Ariel Gonzalez poses next to his completed mural of George Floyd before it was defaced during the summer of 2020 (Photo by Carlos Puma).

Breanna Reeves | VOICE

Over two years ago the world seemed to come to a complete stop, in more ways than one. The global announcement of the COVID-19 pandemic forced countries to close their borders and forever changed the world.

17-year-old Darnella Frazier recorded the murder of George Floyd as Derek Chauvin, a police officer, kneeled on Floyd’s neck, blocking his airway and effectively killing him. (source: twitter.com)

In the midst of the pandemic there was also an ongoing struggle for liberation on behalf of Black Americans who are three times more likely than white Americans to be killed by the police, according to a Harvard study

On May 25, 2020 everyone became a witness to the statistic as then 17-year-old Darnella Frazier recorded the murder of George Floyd as Derek Chauvin, a police officer, kneeled on Floyd’s neck, blocking his airway and effectively killing him. As the viral video circulated across the internet, for exactly 9 minutes and 29 seconds, the world stood still — again.

Ignited by a history of police brutality, institutional racism and injustice, like in the case of Breonna Taylor who was fatally shot by Louisville police officers while she was sleeping, demonstrators crowded the streets during the summer of 2020 to demand justice.

Breonna Taylor who was fatally shot while she was sleeping in March 2020 by Louisville police officers during a botched raid on her home. (source: youtube.com)

Following national protests, many local jurisdictions began to declare racism as a public health crisis as the COVID-19 pandemic revealed blatant disparities among those who were dying from COVID and those who had access to vaccines and treatments. The Centers for Disease Control and Prevention (CDC) reported that African Americans, Hispanic/ Latinos and American Indians experienced higher rates of COVID-19-related hospitalizations and death compared to white populations.

Created by the team at Mapping Black California, the “Racism as a Public Health Crisis” dashboard shows the resolutions made by counties, cities and organizations (Image courtesy of Mapping Black California)

As a result of this information, the  San Bernardino County Board of Supervisors and Riverside County Board of Supervisors voted to declare racism a public health crisis on June 23 2020 and August 4, 2020, respectively.

“In the spirit of civil rights giant, Congressman John Lewis, I am proud of today’s historical vote within Riverside County to advance social justice, equity and community empowerment,” said Riverside County Board Chair and Fourth District Supervisor V. Manuel Perez in the initial press release. “Today, we passed two major efforts to fight racism and have listening sessions to look at how we fund and re-fund safety net services and meet the social needs of our communities.”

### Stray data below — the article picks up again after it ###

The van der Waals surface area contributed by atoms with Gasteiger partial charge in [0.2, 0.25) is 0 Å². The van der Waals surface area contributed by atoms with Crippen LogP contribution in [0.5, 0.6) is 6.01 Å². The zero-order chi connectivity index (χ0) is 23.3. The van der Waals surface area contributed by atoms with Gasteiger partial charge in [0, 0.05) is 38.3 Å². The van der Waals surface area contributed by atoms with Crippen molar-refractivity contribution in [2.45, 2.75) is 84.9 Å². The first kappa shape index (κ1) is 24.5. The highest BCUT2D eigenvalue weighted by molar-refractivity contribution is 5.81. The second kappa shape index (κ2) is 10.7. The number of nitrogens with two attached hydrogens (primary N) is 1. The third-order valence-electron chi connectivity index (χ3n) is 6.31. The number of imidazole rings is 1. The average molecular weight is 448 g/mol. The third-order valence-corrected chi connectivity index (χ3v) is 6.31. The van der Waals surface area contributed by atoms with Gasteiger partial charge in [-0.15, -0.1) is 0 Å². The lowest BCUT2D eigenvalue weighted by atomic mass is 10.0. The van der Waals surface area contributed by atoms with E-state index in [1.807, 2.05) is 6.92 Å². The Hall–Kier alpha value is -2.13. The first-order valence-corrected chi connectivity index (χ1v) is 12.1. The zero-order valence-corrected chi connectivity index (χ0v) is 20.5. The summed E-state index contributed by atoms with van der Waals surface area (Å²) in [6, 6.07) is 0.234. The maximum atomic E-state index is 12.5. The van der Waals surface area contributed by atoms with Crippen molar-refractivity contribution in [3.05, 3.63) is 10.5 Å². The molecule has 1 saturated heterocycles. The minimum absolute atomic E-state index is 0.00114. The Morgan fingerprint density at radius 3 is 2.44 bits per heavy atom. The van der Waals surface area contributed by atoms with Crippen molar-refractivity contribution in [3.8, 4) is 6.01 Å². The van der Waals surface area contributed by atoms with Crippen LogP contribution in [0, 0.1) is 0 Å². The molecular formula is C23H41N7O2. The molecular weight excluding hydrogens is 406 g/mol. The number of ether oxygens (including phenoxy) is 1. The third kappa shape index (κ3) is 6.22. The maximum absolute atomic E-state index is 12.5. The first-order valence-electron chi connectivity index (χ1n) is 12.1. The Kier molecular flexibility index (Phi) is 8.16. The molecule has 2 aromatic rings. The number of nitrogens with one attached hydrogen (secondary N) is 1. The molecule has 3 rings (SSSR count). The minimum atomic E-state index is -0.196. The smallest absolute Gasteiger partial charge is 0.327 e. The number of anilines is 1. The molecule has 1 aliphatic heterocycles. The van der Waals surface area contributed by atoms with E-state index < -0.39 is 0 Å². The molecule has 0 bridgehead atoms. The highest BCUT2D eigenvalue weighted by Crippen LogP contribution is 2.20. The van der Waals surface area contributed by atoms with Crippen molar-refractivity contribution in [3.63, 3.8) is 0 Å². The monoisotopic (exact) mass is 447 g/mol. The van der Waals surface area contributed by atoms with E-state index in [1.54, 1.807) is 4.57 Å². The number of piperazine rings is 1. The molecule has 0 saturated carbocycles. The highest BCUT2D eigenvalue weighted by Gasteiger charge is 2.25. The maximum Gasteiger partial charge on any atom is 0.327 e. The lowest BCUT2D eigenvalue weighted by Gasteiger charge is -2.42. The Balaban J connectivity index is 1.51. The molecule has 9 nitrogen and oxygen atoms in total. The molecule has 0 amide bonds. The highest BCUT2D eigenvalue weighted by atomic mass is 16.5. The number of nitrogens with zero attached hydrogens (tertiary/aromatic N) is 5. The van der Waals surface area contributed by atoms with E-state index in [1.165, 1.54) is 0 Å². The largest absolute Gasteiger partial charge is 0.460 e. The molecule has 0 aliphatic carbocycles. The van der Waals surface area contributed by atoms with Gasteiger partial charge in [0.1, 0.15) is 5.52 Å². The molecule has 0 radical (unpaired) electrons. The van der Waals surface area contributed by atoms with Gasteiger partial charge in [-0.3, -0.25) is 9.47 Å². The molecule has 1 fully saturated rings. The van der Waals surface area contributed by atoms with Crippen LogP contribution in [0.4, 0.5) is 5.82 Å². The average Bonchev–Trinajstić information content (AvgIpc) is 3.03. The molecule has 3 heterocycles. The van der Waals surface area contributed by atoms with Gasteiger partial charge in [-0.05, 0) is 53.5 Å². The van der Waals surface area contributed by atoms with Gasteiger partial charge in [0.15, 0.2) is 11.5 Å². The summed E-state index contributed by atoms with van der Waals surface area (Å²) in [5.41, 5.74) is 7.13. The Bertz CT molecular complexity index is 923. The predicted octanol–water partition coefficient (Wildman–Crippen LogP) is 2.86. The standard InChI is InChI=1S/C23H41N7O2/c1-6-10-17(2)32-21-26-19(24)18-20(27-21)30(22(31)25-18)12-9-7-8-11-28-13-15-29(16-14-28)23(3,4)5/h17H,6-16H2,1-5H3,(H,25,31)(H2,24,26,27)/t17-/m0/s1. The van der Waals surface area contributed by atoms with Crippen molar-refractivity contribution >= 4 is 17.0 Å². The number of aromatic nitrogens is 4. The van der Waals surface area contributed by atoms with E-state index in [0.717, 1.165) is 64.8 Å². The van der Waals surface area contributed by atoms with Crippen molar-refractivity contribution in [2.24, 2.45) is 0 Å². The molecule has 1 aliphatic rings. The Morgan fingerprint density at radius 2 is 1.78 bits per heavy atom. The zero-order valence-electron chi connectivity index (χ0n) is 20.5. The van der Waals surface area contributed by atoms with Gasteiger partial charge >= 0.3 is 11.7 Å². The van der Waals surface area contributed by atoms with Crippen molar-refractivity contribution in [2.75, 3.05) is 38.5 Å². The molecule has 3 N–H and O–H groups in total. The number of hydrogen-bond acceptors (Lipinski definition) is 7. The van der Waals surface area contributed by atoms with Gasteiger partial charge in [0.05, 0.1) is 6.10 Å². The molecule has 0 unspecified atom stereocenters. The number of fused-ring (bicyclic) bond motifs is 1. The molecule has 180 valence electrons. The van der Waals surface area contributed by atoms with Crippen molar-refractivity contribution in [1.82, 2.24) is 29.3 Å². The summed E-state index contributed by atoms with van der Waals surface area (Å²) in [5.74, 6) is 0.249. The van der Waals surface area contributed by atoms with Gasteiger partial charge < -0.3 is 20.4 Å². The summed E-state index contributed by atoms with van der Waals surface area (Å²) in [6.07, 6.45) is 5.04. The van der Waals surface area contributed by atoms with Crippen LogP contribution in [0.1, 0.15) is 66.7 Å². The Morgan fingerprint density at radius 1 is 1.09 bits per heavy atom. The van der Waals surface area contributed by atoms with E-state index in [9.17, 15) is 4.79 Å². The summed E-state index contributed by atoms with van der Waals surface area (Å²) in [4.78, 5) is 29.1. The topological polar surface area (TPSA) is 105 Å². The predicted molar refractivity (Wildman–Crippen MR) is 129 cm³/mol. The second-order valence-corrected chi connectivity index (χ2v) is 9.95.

Today marks two years since George Floyd was murdered. Following the protests by demonstrators and declarations made by government leaders across the Inland Empire, what progress has been made to address racism as a public health crisis in these communities?

Riverside County

In June 2020, the NAACP Riverside chapter and other community organizations called on the Board of Supervisors to declare racism a public health crisis and create a county-wide African American Task Force to “root out systemic racism in fear of receiving racist backlash.” During the June 23 board meeting, NAACP Chair Corey Jackson made the request known during the public comment portion of the meeting.

On August 4, 2020, the board unanimously voted, 5-0, to declare racism as a public health crisis. With this acknowledgement, the Riverside County Board of Supervisors set goals that included diversifying the county’s workforce, implementing solutions to eliminate systemic inequality in external services and enhancing public education.

“In the spirit of civil rights giant, Congressman John Lewis, I am proud of today’s historical vote within Riverside County to advance social justice, equity and community empowerment,” said Riverside County Board Chair and Fourth District Supervisor V. Manuel Perez in August 2020. (source: gcvcc.org)